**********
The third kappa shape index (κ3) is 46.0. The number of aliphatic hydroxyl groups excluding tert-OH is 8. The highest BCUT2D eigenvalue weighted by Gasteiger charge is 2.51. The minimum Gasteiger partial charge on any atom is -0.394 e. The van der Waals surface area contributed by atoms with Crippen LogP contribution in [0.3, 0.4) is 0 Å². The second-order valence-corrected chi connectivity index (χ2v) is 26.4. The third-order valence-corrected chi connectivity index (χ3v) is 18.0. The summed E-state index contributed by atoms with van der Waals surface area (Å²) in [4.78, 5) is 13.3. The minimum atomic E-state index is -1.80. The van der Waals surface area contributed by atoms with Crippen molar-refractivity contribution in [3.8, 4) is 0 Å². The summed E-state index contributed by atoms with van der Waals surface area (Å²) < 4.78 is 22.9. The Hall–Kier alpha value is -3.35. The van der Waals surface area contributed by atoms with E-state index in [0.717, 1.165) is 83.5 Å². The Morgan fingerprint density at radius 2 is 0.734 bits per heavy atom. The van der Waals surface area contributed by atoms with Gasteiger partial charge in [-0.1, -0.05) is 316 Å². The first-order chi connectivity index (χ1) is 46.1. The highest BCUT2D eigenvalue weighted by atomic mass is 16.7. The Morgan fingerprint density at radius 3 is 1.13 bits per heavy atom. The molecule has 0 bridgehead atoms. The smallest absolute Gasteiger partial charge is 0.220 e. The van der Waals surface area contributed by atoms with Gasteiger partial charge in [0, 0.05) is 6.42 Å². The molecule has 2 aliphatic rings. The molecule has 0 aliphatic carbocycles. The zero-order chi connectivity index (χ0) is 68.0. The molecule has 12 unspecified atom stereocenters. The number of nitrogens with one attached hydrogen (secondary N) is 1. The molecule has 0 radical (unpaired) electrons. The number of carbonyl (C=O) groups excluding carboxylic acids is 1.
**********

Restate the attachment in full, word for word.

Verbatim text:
The third kappa shape index (κ3) is 46.0. The number of aliphatic hydroxyl groups excluding tert-OH is 8. The highest BCUT2D eigenvalue weighted by Gasteiger charge is 2.51. The minimum Gasteiger partial charge on any atom is -0.394 e. The van der Waals surface area contributed by atoms with Crippen LogP contribution in [0.3, 0.4) is 0 Å². The second-order valence-corrected chi connectivity index (χ2v) is 26.4. The third-order valence-corrected chi connectivity index (χ3v) is 18.0. The summed E-state index contributed by atoms with van der Waals surface area (Å²) in [4.78, 5) is 13.3. The minimum atomic E-state index is -1.80. The van der Waals surface area contributed by atoms with Crippen molar-refractivity contribution in [3.8, 4) is 0 Å². The summed E-state index contributed by atoms with van der Waals surface area (Å²) < 4.78 is 22.9. The Hall–Kier alpha value is -3.35. The van der Waals surface area contributed by atoms with E-state index in [0.717, 1.165) is 83.5 Å². The Morgan fingerprint density at radius 2 is 0.734 bits per heavy atom. The van der Waals surface area contributed by atoms with Gasteiger partial charge in [-0.1, -0.05) is 316 Å². The first-order chi connectivity index (χ1) is 46.1. The highest BCUT2D eigenvalue weighted by atomic mass is 16.7. The Morgan fingerprint density at radius 3 is 1.13 bits per heavy atom. The molecule has 0 bridgehead atoms. The smallest absolute Gasteiger partial charge is 0.220 e. The van der Waals surface area contributed by atoms with Gasteiger partial charge in [0, 0.05) is 6.42 Å². The molecule has 2 aliphatic rings. The molecule has 0 aliphatic carbocycles. The zero-order chi connectivity index (χ0) is 68.0. The molecule has 12 unspecified atom stereocenters. The number of nitrogens with one attached hydrogen (secondary N) is 1. The molecule has 0 radical (unpaired) electrons. The number of carbonyl (C=O) groups excluding carboxylic acids is 1.